About Blue Man Group
Blue Man Group is best known for their wildly popular theatrical shows and concerts which combine music, comedy and multimedia theatrics to produce a totally unique form of entertainment. The blissful party atmosphere created at their live events has become the trademark of a Blue Man Group experience.
The company applies its unique creative process to a wide variety of projects, including their live productions located in 7 cities worldwide, the recording of three albums; the Grammy nominated Audio, The Complex, which became the musical basis for The Complex Rock Tour, and Live At The Venetian ® - Las Vegas, available exclusively on iTunes ©. This fall, Blue Man Group will be hitting the road again in their How To Be A MegaStor Tour 2.1.
Blue Man Group has also ventured into film and TV scoring (most recently the animated feature Robots), commercial campaigns (such as Intel), and television programs (like the recurring storyline in “Arrested Development”). As the company grows, it remains true to its vision of providing exciting experiences in a variety of media, which appeal to a broad range of age groups and cultural backgrounds.
After playing to capacity crowds throughout North and South America, Blue Man Group's Megastar World Tour hits the road again. The live rock show takes the audience through a satirical "workshop" on how to create "the perfect rock concert experience." In the process, they celebrate, skewer and otherwise deconstruct rock stardom in all of its narcissistic glory. Expanding on the "Rock Concert Manual" concept from The Complex Rock Tour, this time around the Blue Men download a new "how-to manual" that takes the audience through a uniquely clever and interactive show that guarantees to deliver hypnotic entertainment for all ages.
In the end, the message of the show plays against its ironic title. Co-founder of Blue Man Group Chris Wink explains, “We want people to walk away feeling like the real magic of rock concerts comes from their tribal and communal elements as opposed to 'mega-stardom.' We invite people to upload pictures of themselves taken at the show to our website as a symbol of how the real star of a good rock concert is the euphoric vibe that takes everyone in the building to create."
In the fall of 2007, How to be a Megastar Tour 2.1 was captured by Rhino Records for a combo DVD/CD, entitled How to be a Megastar Live! Released on April 1, 2008, this two-disc collection provides an intimate look inside Blue Man Group's creative process and history.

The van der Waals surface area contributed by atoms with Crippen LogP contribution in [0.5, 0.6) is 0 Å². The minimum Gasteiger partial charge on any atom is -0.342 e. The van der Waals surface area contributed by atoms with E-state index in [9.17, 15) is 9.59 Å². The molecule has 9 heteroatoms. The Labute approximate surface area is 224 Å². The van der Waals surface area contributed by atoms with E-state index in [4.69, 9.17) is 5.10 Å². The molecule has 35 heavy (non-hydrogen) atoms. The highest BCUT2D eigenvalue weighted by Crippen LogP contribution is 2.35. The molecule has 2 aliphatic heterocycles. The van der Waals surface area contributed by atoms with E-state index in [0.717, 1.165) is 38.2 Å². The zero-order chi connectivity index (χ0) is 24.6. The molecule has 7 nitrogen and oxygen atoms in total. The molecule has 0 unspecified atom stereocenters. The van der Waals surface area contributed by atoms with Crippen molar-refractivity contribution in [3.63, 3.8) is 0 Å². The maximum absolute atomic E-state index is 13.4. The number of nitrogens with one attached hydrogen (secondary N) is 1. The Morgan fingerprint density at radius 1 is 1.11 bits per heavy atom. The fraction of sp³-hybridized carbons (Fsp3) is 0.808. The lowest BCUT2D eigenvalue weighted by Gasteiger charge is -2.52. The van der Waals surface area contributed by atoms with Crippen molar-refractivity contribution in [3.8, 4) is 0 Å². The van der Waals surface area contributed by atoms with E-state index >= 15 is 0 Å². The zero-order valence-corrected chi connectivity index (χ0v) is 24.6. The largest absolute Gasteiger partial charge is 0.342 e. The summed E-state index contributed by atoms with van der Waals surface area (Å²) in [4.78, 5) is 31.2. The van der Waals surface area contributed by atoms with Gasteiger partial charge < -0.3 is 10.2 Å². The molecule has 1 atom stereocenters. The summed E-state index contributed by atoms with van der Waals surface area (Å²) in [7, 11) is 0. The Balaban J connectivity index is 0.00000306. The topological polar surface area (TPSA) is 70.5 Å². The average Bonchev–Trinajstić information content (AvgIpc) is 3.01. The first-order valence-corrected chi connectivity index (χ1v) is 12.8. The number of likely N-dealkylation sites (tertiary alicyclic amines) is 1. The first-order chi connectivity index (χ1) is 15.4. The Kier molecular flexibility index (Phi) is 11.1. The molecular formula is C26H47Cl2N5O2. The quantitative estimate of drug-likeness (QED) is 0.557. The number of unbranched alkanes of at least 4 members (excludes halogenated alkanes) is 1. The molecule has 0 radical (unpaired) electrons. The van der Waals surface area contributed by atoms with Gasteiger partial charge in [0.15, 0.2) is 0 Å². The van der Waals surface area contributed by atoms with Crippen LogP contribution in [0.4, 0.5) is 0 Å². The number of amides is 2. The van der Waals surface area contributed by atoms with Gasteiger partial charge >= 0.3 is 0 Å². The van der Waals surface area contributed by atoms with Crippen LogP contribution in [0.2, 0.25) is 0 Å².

2005年，對「Everybody Wang Chung tonight」的涵義保持沉默近二十年後，傑克‧休斯與尼克‧費德曼終於承認這句話的真正語意是：「去看藍人在拉斯維加斯威尼斯人酒店的表演。」根據他們的律師/發言人回應：「雖然藍人組直到去年才在那開始演出，但休斯與費德曼知道這只是遲早會發生的事情，因此他們寫下這句話，帶有音樂時光膠囊的意味，在二十年後的未來，這一切顯得理所當然。」而休斯與費德曼則不做任何回應。
Blue Man Group’s Influence on Megastar Rock History
In the early 50’s a struggling young crooner sought the advice of Blue Man Group on how to “punch up his act.” After viewing how stiff the young man’s movements were, the Blue Men decided to provide some exercises to help him loosen his pelvis. After just a few short sessions, the young performer yelled out something about having made it “up to the roof,” and how he was going to completely revamp his musical approach. Only a few months later the young Elvis Presley’s act began to catch fire. Though he never publicly acknowledged Blue Man Group’s influence on his personal style, many Presley scholars believe that he was sending out secret messages to them every time he said, “Thank you very much.”
In 1961, Blue Man Group spent some time on the California coast to pursue one of their new interests, surfing. So for several months, the Blue Men became part of a community of bands playing simple, catchy songs celebrating cars, girls and California as the Promised Land. But because Blue Man Group’s surfing lyrics referred to the then unheard of internet, this period of their work was not fully appreciated or understood until the mid-1990s.